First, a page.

Withdrawing and unpublishing content, and labelling content from previous governments
When you should withdraw content, when you should unpublish content, and what content gets labelled as from a previous government.
Content on GOV.UK should be kept as a public record, even if it’s no longer current. It should only be withdrawn in certain circumstances.
Information that users need to act on (eg guidance or services) should be kept up to date.
When to withdraw content
Only withdraw content to stop users acting on outdated information when trying to complete a task. For example if a scheme closes, you should withdraw the guidance and forms about it.
Users will still be able to view withdrawn content. It’ll remain on the site as a historical record of the scheme.
Find out how to withdraw content.
When not to withdraw content
Do not withdraw content:
- if it’s a factual statement of the government’s position at a particular time, eg a speech, news story, press release, policy paper
- just because it’s old, eg a newsletter that was published 3 years ago
- in the event of a new government
- if the organisation responsible for publishing it is closed
Content from previous governments (‘history mode’)
History mode tells users they’re reading something that was published by a previous government.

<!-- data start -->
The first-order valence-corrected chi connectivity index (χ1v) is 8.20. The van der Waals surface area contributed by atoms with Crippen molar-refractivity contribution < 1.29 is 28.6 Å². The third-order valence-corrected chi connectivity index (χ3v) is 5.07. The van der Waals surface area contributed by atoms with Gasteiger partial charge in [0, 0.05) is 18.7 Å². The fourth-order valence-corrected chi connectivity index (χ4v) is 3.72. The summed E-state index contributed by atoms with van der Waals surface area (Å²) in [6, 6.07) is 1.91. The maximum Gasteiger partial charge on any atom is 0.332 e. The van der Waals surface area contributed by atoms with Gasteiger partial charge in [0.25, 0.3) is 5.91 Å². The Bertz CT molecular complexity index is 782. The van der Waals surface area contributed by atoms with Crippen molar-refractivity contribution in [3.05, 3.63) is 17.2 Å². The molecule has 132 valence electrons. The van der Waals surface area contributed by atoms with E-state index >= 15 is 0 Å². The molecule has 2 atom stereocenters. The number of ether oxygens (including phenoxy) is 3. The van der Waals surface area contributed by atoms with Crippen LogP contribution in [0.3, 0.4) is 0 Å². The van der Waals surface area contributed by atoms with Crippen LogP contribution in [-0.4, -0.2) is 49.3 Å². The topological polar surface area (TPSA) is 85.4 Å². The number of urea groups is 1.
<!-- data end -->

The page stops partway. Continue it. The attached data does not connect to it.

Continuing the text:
When a new government is formed, the following types of content are automatically put into history mode:
- policy papers
- news stories from organisations involved in the development of policy
- press releases
- government responses
- impact assessments
- corporate or annual reports
Content with history mode appears lower down on GOV.UK search - unless there’s evidence that users are still looking for it.
Removing history mode to edit content
Content in history mode should only be edited if:
- it contains an error like a typo or a broken link
- you need to add a response to a consultation
Contact GDS if you need to do this.
Unpublishing content (removing it completely) isn’t transparent and can damage our reputation.
Only unpublish content if it:
- was published by mistake
- has been consolidated into another GOV.UK page
- contains sensitive personal data
- breaches copyright laws
- includes material that users find obscene or defamatory
In exceptional circumstances you can unpublish content if it could result in a risk to health, finances or reputation.
Always redirect unpublished pages to related content if it exists. This gives users an onward journey.
Role of the National Archives’ UK Government Web Archive
The UK Government Web Archive keeps records of government web content. It regularly takes copies of whole websites including GOV.UK.